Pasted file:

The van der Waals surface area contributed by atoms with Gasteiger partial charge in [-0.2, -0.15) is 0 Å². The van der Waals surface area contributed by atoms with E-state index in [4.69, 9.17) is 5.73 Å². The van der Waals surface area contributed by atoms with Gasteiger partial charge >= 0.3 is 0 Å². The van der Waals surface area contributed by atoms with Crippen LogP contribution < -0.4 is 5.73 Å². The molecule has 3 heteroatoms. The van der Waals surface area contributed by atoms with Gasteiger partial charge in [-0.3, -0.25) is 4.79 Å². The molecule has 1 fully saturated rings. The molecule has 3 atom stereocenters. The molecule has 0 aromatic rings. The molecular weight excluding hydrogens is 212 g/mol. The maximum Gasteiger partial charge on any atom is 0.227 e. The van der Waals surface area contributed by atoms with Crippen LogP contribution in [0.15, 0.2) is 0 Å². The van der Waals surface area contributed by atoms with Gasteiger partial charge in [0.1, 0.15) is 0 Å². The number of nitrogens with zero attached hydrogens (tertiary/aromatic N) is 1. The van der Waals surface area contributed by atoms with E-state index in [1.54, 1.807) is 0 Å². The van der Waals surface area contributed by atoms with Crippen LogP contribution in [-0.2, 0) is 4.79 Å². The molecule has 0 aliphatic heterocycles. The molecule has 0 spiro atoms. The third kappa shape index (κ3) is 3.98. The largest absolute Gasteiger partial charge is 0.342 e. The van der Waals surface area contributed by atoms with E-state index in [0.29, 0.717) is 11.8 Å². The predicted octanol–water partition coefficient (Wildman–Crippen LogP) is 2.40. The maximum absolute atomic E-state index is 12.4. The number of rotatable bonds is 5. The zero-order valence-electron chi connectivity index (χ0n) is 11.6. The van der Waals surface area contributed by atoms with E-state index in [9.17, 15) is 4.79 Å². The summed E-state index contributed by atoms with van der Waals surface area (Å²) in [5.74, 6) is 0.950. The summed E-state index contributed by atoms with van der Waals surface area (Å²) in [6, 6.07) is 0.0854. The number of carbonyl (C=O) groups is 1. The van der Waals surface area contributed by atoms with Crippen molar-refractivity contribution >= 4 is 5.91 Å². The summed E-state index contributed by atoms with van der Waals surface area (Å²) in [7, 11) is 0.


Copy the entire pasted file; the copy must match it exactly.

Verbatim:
The van der Waals surface area contributed by atoms with Gasteiger partial charge in [-0.2, -0.15) is 0 Å². The van der Waals surface area contributed by atoms with E-state index in [4.69, 9.17) is 5.73 Å². The van der Waals surface area contributed by atoms with Gasteiger partial charge >= 0.3 is 0 Å². The van der Waals surface area contributed by atoms with Crippen LogP contribution < -0.4 is 5.73 Å². The molecule has 3 heteroatoms. The van der Waals surface area contributed by atoms with Gasteiger partial charge in [-0.3, -0.25) is 4.79 Å². The molecule has 1 fully saturated rings. The molecule has 3 atom stereocenters. The molecule has 0 aromatic rings. The molecular weight excluding hydrogens is 212 g/mol. The maximum Gasteiger partial charge on any atom is 0.227 e. The van der Waals surface area contributed by atoms with Crippen LogP contribution in [0.15, 0.2) is 0 Å². The van der Waals surface area contributed by atoms with Gasteiger partial charge in [0.1, 0.15) is 0 Å². The number of nitrogens with zero attached hydrogens (tertiary/aromatic N) is 1. The van der Waals surface area contributed by atoms with E-state index in [1.54, 1.807) is 0 Å². The van der Waals surface area contributed by atoms with Crippen LogP contribution in [-0.2, 0) is 4.79 Å². The molecule has 0 aliphatic heterocycles. The molecule has 0 spiro atoms. The third kappa shape index (κ3) is 3.98. The largest absolute Gasteiger partial charge is 0.342 e. The van der Waals surface area contributed by atoms with E-state index in [0.29, 0.717) is 11.8 Å². The predicted octanol–water partition coefficient (Wildman–Crippen LogP) is 2.40. The maximum absolute atomic E-state index is 12.4. The number of rotatable bonds is 5. The zero-order valence-electron chi connectivity index (χ0n) is 11.6. The van der Waals surface area contributed by atoms with E-state index in [9.17, 15) is 4.79 Å². The summed E-state index contributed by atoms with van der Waals surface area (Å²) in [5.74, 6) is 0.950. The summed E-state index contributed by atoms with van der Waals surface area (Å²) in [6, 6.07) is 0.0854. The number of carbonyl (C=O) groups is 1. The van der Waals surface area contributed by atoms with Crippen molar-refractivity contribution >= 4 is 5.91 Å². The summed E-state index contributed by atoms with van der Waals surface area (Å²) in [7, 11) is 0.